I realize this particular abstract outlines a future study and has no results yet. As I read the abstract it really made me wonder.
So, here in the States, most individuals are discharged from the hospital after a total knee athroplasty day 2 or 3. In the Netherlands, it appears discharge happens day 3 or 5 post operatively.
The proposed exercise program would begin day 4 or day 6 post operatively. I don't know about what happens across the country, but I'm amazed at the progression. In my area, if a patient has home health services, the physical therapists won't utilize or even have a patient utilize their stationary bikes or recumbent bikes. So much time and energy is spent on standing on the non-surgical side and doing marches and kick backs and hip abduction with the surgical side. Patients will typically bring in a booklet of exercises that take the majority of their time to perform.
I need to rethink my progression. I begin to push patients to begin a walking program at the 4 week point and pushing themselves doing stairs. I suppose I'm typically worried about joint swelling. I worry about motion not occurring due to joint swelling. I need to think like the Dutch and begin to be a bit more aggressive in pushing the two activities that I have feared my whole career!
Oh... I appreciated the accelerometer-based activity sensor. I have a feeling it will help patients be more accountable. When we can find something that gives feedback on their stretches and their progress in that area, that will be hugely helpful also.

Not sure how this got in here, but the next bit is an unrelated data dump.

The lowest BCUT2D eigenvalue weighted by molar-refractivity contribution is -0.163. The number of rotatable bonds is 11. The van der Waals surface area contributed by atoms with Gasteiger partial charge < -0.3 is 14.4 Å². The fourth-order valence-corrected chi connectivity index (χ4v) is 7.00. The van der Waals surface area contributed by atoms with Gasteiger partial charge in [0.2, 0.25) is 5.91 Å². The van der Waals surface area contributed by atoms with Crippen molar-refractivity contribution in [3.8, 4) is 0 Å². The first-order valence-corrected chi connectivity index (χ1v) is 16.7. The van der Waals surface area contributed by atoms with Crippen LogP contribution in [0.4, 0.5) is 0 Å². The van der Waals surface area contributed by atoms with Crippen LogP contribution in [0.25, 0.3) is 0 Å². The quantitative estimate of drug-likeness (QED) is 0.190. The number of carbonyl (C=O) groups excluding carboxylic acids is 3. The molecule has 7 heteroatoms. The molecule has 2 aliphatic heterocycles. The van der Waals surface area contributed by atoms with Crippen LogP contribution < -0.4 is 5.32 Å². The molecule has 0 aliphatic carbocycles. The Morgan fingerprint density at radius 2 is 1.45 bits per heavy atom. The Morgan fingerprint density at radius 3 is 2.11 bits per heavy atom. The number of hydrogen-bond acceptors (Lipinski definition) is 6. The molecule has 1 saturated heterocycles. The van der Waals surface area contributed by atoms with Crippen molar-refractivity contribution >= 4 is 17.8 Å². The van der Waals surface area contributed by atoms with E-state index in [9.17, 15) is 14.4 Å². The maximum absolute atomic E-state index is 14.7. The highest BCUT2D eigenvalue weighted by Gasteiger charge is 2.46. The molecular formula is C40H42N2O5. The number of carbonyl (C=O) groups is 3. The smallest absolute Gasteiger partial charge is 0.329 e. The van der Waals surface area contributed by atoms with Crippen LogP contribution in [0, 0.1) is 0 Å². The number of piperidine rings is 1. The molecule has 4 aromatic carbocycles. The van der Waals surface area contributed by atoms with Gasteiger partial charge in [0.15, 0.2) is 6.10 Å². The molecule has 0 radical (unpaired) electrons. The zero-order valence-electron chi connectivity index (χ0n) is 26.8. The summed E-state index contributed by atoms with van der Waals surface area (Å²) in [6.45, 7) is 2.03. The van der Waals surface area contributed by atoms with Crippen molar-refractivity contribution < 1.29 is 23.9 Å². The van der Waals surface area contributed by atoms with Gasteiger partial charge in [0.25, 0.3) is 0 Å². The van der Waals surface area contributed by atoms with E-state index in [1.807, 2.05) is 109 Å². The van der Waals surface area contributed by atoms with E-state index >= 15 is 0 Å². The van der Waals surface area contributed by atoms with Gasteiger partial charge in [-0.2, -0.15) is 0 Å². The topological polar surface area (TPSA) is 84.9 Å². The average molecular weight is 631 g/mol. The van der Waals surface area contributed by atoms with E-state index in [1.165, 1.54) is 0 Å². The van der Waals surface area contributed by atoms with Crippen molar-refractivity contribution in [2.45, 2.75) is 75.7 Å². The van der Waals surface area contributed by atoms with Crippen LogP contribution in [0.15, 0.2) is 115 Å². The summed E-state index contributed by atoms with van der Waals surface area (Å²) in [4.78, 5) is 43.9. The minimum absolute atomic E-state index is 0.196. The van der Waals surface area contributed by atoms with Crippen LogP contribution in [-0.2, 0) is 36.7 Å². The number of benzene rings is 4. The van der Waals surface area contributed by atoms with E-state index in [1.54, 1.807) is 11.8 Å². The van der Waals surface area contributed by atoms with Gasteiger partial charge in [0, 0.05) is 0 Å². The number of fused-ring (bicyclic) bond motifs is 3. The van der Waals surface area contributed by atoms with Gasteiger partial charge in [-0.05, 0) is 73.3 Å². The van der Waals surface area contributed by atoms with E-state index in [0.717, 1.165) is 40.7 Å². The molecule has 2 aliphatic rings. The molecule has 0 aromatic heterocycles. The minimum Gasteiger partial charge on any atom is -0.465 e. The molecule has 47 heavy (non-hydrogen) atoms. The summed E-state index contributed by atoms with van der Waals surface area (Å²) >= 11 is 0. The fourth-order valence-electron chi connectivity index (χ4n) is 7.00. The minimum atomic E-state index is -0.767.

Below you will find a quick view of the abstract.
There is consistent evidence that supervised programs are not superior to home-based programs after total knee arthroplasty (TKA), especially in patients without complications. Home-based exercise programs are effective, but we hypothesize that their effectiveness can be improved by increasing the adherence to physical therapy advice to reach an adequate exercise level during the program and thereafter. Our hypothesis is that an activity coaching system (accelerometer-based activity sensor), alongside a home-based exercise program, will increase adherence to exercises and the activity level, thereby improving physical functioning and recovery. The objective of this study is to determine the effectiveness of an activity coaching system in addition to a home-based exercise program after a TKA compared to only the home-based exercise program with physical functioning as outcome.
This study is a single-blind randomized controlled trial. Both the intervention (n = 55) and the control group (n = 55) receive a two-week home-based exercise program, and the intervention group receives an additional activity coaching system. This is a hand-held electronic device together with an app on a smartphone providing information and advice on exercise behavior during the day. The primary outcome is physical functioning, measured with the Timed Up and Go test (TUG) after two weeks, six weeks and three months. Secondary outcomes are 1) adherence to the activity level (activity diary); 2) physical functioning, measured with the 2-Minute Walk Test (2MWT) and the Knee Osteoarthritis Outcome Score; 3) quality of life (SF-36); 4) healthcare use up to one year postoperatively and 5) cost-effectiveness. Data are collected preoperatively, three days, two and six weeks, three months and one year postoperatively.
The strengths of the study are the use of both performance-based tests and self-reported questionnaires and the personalized tailored program after TKA given by specialized physical therapists. Its weakness is the lack of blinding of the participants to treatment allocation. Outcomes are generalizable to uncomplicated patients as defined in the inclusion criteria.
BMC Musculoskelet Disord. 2017 Jul 5;18(1):290. doi: 10.1186/s12891-017-1647-5.